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This documentation is for Linkerd 1.x, an older version with some significant differences. You may want to see the Linkerd 2.x (current) documentation instead.


Delegation tables (dtabs for short) are lists of routing rules that take a “logical path” (e.g., a popular ice cream store) and transform it into to a “concrete name” where that thing is located (e.g., 2790 Harrison St, San Francisco, CA 94110). This is a process we call “resolution” and it happens via a series of prefix rewrites.

In addition to this documentation, you can refer to Finagle’s dtab docs. You can also experiment with the dtab playground feature of a running Linkerd instance by browsing to http://localhost:9990/delegator. See the Administration page for more details on the dtab playground.


The simplest dtab contains a single rule (called a dentry)

/iceCreamStore => /smitten;

This dentry is really only useful for ice cream stores, so the rule does not apply to the path /shoeStore/windowShop/sandals.

But for the path /iceCreamStore/try/allFlavors, the prefix matches the dentry’s left-hand side (source) and is replaced with the right-hand side (destination) to create the new path: /smitten/try/allFlavors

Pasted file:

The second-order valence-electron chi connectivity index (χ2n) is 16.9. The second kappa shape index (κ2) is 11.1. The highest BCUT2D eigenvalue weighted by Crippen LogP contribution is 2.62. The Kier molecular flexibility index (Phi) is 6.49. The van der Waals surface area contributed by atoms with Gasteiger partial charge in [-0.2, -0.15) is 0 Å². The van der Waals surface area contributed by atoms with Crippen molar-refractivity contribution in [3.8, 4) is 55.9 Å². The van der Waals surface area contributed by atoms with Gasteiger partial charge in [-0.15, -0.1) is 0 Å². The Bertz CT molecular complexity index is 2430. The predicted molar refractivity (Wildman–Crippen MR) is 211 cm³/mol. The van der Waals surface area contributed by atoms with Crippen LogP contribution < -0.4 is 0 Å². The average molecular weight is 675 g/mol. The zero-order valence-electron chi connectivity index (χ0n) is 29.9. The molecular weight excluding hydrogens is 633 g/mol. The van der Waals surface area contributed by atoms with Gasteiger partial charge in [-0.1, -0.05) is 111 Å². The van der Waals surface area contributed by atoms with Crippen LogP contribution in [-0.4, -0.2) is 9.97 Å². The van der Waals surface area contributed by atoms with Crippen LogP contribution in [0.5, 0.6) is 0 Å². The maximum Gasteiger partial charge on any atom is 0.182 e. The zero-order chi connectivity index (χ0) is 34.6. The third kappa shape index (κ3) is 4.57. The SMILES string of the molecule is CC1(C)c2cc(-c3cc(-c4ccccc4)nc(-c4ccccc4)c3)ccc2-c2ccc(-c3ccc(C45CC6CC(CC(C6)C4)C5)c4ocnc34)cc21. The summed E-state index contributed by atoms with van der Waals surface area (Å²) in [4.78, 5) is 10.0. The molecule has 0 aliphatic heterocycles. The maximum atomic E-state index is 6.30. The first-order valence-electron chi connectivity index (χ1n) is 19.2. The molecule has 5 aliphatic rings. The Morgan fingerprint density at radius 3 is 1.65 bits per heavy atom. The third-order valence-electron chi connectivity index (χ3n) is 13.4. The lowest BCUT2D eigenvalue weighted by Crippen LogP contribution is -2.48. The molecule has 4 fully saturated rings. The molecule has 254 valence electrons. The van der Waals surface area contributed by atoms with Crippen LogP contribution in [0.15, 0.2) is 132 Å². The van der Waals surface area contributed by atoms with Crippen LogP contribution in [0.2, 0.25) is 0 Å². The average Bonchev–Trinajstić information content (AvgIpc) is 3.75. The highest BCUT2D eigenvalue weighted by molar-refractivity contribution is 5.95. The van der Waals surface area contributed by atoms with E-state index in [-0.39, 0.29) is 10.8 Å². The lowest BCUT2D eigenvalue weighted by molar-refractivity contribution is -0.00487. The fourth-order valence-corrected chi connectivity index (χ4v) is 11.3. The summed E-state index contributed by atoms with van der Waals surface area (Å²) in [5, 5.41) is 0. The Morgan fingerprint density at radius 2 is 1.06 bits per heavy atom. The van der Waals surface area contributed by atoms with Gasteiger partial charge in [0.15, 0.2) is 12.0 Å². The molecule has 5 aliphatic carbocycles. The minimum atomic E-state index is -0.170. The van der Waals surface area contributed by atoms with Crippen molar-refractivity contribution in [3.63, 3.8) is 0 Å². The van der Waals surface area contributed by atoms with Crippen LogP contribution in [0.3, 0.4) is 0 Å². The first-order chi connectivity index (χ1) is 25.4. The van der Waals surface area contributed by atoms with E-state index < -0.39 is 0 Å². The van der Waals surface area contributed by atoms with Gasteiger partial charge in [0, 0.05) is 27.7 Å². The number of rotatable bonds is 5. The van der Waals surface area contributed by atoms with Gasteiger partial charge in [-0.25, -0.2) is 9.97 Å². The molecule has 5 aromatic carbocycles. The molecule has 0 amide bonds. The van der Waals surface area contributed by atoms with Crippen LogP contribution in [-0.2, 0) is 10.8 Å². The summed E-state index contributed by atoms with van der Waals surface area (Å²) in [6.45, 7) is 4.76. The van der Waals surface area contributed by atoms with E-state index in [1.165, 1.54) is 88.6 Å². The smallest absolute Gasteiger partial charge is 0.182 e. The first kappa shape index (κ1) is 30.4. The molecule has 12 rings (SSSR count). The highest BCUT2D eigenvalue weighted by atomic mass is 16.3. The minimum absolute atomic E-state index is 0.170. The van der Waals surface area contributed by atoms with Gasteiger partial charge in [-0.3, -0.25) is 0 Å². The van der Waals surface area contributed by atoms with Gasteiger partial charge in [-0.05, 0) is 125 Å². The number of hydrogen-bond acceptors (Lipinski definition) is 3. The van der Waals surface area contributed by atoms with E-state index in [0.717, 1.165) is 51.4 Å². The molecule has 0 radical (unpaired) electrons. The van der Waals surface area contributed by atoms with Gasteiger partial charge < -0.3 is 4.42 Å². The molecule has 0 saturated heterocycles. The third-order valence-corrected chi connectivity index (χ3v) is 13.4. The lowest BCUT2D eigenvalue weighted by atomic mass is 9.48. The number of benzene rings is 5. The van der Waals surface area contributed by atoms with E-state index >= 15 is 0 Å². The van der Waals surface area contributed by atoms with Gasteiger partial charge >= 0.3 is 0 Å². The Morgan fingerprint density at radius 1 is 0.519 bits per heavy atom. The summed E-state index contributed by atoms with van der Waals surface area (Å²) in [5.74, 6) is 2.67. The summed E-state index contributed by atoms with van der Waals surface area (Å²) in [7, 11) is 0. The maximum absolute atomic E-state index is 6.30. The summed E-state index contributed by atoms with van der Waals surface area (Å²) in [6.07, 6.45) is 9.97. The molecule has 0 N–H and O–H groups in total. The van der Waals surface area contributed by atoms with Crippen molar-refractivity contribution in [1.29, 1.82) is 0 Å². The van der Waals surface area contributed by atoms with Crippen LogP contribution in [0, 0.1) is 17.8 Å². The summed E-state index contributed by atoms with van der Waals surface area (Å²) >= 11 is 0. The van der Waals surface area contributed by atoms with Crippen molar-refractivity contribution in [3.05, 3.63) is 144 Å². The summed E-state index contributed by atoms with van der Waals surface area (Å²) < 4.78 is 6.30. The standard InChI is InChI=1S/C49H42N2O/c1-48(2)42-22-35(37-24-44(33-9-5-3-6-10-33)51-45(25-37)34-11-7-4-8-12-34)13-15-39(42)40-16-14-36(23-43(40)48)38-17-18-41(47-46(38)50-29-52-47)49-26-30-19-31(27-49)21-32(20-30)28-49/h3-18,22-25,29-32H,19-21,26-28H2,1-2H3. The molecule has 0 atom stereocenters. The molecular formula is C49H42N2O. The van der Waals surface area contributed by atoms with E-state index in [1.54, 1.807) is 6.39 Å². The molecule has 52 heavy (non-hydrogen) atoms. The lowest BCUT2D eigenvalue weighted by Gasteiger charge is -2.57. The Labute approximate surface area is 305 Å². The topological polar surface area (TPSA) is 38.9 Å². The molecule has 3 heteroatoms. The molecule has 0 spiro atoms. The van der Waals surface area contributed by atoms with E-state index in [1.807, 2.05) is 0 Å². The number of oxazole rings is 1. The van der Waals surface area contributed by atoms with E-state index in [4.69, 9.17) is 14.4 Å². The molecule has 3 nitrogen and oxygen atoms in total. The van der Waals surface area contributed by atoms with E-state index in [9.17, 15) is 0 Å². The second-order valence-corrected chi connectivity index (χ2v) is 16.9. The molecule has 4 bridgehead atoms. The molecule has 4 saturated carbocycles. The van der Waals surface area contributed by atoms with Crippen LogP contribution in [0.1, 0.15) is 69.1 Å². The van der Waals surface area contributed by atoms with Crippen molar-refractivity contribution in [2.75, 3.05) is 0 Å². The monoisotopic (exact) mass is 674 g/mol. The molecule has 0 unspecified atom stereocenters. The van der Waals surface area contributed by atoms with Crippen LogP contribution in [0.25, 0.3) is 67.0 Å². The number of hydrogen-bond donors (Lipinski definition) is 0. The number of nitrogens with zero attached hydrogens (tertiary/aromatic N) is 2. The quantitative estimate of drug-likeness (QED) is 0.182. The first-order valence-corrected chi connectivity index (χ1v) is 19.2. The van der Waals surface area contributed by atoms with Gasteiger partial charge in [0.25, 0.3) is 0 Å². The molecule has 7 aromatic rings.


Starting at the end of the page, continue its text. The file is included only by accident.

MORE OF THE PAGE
Dentries & ordering

Dtabs can (and often do) have more than one dentry. For example, we could list several stores:

/smitten       => /USA/CA/SF/Octavia/432;
/iceCreamStore => /smitten;
/iceCreamStore => /humphrys;

When we try to resolve a path that matches more than one prefix, bottom dentries take precedence. So the path /iceCreamStore/try/allFlavors would resolve first as /humphrys/try/allFlavors. However, if the address for humphrys is unknown (as in this example), we fall back to /smitten/try/allFlavors, which ultimately resolves to /USA/CA/SF/Octavia/432/try/allFlavors.


With the dtab:

/iceCreamStore    => /smitten;
/smitten/try      => /smittenLocation/waitInLine/thenTry;
/smittenLocation  => /sanfrancisco/octavia/432;
/california       => /USA/CA;
/sanfrancisco     => /california/SF;

And the path:


Here are the resolution steps:

/iceCreamStore/try/allFlavors first matches the rule /iceCreamStore => /smitten; and is rewritten to

/smitten/try/allFlavors which matches the rule smitten/try => /smittenLocation/waitInLine/thenTry; and is rewritten to

/smittenLocation/waitInLine/thenTry/allFlavors which matches the rule /smittenLocation => /sanfrancisco/octavia/432; and is rewritten to

/sanfrancisco/octavia/432/waitInLine/thenTry/allFlavors which matches the rule /sanfrancisco => /california/SF; and is rewritten to